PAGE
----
West Pittston man diagnosed with COVID-19, aneurysm and pneumonia to miraculously conquer all


WEST PITTSTON, LUZERNE COUNTY (WBRE/WYOU-TV) We’ve heard some inspirational stories of people recovering from serious bouts with COVID-19. One such recovery is quite remarkable because coronavirus wasn’t the only health threat a Luzerne County man had to overcome during the pandemic.

That man showed up here a few months ago at Geisinger Wyoming Valley with three serious health threats. He’s alive and well tonight thanks to a vascular surgeon who provided him the emergency treatment he desperately needed.

65-year-old Dave Chapple has no problem selling cars to customers. But a major health scare a few months earlier nearly sidelined him for good. It started when he experienced severe abdominal pain.

“Probably one o’clock in the morning on Easter Sunday, I’m like ‘I can’t take this anymore.’ So I decided to go to the emergency room at Geisinger,” said Dave Chapple.

Chapple was swabbed for COVID-19 and also got a chest x-ray and CT scan. An emergency room nurse delivered a startling diagnosis.

“She said, ‘Well, you tested positive for COVID, you’ve got a slight case of pneumonia and we’re prepping you for emergency surgery because you’ve got an abdominal aneurysm that really was on the verge of bursting’,” said Chapple.

“Whenever the emergency room calls us with a large aneurysm or a ruptured aneurysm that’s something, you know, that we have to deal with right away,” said Boyoung Song, MD, a vascular surgeon at Geisinger Wyoming Valley.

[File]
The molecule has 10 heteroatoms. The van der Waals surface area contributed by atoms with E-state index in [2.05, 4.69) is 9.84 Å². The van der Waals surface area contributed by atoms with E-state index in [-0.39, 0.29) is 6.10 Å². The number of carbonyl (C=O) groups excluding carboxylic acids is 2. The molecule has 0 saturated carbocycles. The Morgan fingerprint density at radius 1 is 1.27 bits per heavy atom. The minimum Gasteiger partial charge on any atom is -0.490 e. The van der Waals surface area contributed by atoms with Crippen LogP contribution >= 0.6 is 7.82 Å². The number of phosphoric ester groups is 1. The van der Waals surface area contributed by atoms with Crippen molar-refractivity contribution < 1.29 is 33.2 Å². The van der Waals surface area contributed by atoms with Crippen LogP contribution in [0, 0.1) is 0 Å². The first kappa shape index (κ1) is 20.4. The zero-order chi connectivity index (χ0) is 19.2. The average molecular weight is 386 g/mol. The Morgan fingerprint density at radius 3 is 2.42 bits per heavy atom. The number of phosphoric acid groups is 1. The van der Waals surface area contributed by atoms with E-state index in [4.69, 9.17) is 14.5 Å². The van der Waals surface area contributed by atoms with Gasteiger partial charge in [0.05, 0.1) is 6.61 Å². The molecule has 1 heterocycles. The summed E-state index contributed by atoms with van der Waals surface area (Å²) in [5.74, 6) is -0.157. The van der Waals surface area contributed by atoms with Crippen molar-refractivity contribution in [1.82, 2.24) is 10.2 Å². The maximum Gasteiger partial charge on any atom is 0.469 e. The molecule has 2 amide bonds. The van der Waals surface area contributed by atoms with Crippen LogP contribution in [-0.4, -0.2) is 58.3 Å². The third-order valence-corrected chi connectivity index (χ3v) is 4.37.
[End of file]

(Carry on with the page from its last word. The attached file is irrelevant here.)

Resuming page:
Dr. Song performed the emergency surgery on Chapple to prevent the growing risk of massive internal bleeding for a patient who also had COVID and pneumonia.

“That obviously increases his risk, surgical risks on top of his overall risk of mortality and high morbidity,” said Dr. Song.

Rather than cutting through Chapple’s abdomen during surgery, Dr. Song chose another way.

“With advanced technology, we’re able to do aneurysm surgeries minimally invasive from the groin either through little incisions or slits in the skin,” said Dr. Song.

Two days after his surgery, Chapple went home to recover from the triple whammy of emergency surgery, COVID-19 and pneumonia.

“If you feel ill, go to the hospital. If you feel something coming on, don’t ignore it,” he said.

Chapple says he feels great and is staying busy selling cars at Barber Ford in Exeter and staying active in his spare time.

Click Here to learn more about treatment options available when a health crisis emerges.

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